I like Zoe’s pumpkin … it kind of looks like her Great Grandpa Fred, may he rest in peace. Helena had Nate carve hers into a “Mini Me” version of his own except with sharper teeth. They actually look surprisingly alike, almost like father and daughter, don’t they? The pumpkins, that is. Well, to be fair, Helena does look a lot like Nate in real life which really isn’t fair at all because with the exception of a few minutes, I did all the work.
Speaking of pumpkins, no, I wasn’t just lazy with mine. My arms just fell off unexpectedly before I could finish it.
And here’s Nate’s 2003 pumpkin. Nope, 2004. Ummm, I meant 2005. NO, WAIT. It’s 2006. Yes, this is his pumpkin for 2006. I’m going to call it Deja Vu a la Orange.
Zoe decided to carve the French pronunciation for “Z” into her pumpkin, namely “Zed.” Is she French? No. She’s half Greek. But she goes to Canada a lot with her father in the summer to watch him race motorcycles and they hang out with French speaking people who love to call her Zed. Why? I’m not sure and I’m too tired to cross the border and ask them. In any case, I’m just grateful they don’t call her mon petit chérie. She would have been up way past her bedtime.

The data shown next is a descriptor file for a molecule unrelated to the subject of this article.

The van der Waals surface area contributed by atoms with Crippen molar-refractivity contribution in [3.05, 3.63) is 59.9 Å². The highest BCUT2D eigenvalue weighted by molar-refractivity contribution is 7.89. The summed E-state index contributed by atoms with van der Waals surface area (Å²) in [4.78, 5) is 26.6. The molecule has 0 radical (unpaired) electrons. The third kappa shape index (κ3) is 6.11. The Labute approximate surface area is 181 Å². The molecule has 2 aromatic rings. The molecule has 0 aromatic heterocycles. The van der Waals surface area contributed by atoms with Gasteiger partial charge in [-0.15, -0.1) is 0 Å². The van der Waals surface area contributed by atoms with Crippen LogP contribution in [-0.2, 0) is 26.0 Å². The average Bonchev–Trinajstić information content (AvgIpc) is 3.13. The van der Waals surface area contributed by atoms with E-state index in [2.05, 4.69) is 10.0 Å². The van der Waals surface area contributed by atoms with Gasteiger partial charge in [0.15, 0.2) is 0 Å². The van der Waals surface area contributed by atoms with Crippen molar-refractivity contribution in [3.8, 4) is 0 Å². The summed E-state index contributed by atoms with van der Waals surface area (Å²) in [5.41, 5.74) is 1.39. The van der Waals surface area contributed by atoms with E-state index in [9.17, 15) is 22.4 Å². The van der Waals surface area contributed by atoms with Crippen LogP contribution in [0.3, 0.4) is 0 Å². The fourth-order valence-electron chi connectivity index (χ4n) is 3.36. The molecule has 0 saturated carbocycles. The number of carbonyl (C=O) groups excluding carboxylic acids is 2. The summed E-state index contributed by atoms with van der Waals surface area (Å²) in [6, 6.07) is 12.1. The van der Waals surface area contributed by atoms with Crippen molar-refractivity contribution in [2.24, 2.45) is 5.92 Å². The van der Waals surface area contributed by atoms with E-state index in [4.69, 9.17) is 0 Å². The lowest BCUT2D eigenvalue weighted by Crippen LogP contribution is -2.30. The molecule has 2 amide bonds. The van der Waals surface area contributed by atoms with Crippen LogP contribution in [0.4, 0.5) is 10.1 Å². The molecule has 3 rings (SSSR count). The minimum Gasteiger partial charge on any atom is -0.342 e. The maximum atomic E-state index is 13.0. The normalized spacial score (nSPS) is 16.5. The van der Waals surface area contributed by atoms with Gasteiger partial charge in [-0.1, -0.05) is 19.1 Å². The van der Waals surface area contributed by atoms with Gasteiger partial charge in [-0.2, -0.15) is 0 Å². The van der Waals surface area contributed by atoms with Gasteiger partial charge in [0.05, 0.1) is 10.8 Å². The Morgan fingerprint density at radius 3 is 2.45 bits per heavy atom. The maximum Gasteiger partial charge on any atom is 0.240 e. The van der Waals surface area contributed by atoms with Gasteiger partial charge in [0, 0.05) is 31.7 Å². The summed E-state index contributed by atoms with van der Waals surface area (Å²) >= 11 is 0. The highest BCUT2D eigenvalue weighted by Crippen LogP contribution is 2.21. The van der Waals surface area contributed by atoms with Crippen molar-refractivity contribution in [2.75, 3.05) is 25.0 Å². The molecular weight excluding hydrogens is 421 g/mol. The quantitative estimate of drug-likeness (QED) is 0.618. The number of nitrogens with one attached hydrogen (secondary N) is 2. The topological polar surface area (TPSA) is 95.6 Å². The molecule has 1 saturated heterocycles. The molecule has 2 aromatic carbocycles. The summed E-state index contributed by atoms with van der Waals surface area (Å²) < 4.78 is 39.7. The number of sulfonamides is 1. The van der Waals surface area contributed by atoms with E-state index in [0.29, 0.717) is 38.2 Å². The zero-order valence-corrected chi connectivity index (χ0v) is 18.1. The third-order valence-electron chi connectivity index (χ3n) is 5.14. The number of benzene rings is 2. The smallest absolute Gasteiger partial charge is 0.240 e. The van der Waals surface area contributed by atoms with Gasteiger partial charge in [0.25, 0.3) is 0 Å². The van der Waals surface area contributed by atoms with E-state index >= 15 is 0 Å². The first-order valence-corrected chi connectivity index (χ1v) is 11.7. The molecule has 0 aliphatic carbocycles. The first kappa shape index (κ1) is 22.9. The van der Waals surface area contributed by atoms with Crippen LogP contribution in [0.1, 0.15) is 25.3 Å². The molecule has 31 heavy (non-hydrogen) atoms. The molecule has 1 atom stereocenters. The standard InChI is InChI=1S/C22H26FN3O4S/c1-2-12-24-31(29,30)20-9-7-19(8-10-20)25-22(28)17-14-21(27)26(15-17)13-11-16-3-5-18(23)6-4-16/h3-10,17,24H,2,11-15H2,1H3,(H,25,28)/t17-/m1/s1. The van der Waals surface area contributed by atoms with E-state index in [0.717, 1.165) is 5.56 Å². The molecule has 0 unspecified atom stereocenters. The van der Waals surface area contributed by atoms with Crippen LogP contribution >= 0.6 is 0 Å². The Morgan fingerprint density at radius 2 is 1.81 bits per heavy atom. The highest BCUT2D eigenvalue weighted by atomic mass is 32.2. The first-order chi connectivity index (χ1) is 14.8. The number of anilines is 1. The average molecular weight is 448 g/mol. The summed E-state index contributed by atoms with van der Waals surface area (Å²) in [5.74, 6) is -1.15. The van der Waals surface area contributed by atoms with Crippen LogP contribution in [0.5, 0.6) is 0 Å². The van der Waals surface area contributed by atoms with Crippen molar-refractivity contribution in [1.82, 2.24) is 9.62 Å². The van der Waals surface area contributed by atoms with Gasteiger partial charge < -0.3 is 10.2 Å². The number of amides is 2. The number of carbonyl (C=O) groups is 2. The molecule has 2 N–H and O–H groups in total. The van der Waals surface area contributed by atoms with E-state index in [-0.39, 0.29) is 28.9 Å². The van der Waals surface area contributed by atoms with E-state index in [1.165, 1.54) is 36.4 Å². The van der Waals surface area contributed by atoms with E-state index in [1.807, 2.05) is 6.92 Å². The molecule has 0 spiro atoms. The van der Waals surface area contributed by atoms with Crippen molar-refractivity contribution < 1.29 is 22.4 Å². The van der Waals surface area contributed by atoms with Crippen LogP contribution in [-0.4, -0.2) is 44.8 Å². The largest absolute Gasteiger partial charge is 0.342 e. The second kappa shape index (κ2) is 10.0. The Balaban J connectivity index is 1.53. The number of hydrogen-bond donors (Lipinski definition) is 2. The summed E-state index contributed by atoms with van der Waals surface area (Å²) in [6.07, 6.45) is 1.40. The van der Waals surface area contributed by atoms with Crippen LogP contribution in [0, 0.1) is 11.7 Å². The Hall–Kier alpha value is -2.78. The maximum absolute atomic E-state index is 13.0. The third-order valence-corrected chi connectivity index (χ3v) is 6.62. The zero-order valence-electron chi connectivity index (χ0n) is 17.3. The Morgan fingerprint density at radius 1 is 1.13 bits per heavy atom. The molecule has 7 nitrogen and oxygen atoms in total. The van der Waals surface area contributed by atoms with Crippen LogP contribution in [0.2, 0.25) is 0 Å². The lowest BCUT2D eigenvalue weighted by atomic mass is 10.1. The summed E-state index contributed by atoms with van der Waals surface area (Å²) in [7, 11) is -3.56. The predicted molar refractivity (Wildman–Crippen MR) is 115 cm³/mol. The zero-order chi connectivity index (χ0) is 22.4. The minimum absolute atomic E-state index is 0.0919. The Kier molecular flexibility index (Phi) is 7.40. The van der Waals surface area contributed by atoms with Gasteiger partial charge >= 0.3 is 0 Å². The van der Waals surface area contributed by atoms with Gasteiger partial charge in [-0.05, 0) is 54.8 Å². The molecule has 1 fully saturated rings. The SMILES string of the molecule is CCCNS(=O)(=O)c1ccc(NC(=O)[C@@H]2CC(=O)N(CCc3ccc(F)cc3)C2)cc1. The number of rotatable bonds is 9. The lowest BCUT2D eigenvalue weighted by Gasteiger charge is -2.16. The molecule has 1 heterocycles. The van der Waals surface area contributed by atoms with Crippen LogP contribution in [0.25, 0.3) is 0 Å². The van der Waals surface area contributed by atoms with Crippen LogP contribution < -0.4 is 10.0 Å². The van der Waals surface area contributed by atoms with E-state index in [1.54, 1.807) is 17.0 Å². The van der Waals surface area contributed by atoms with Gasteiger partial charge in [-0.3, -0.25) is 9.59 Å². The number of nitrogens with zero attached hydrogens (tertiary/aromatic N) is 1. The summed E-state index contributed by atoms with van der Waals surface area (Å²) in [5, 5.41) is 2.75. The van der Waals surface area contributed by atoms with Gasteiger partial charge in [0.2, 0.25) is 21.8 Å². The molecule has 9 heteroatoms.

I wish I had a story behind my pumpkin. Why didn’t anyone yell ENOUGH ALREADY and take the drill out of my hands and knock me over the head with it? And before you start saying I’m exactly like Nate and make my pumpkins look the same every year, I’ll draw your attention to year 2005 to prove that I have not drilled my pumpkin every year. And don’t even bother looking for a gutter in which to toss your mind. This is not that kind of blog.
I do think it’s adorable that Helena wanted to imitate me this year. The one and only time she’s wanted to be like me and I couldn’t work up an ounce of creativity or originality.
The story of my life. Look for it at Barnes & Noble near you this holiday season.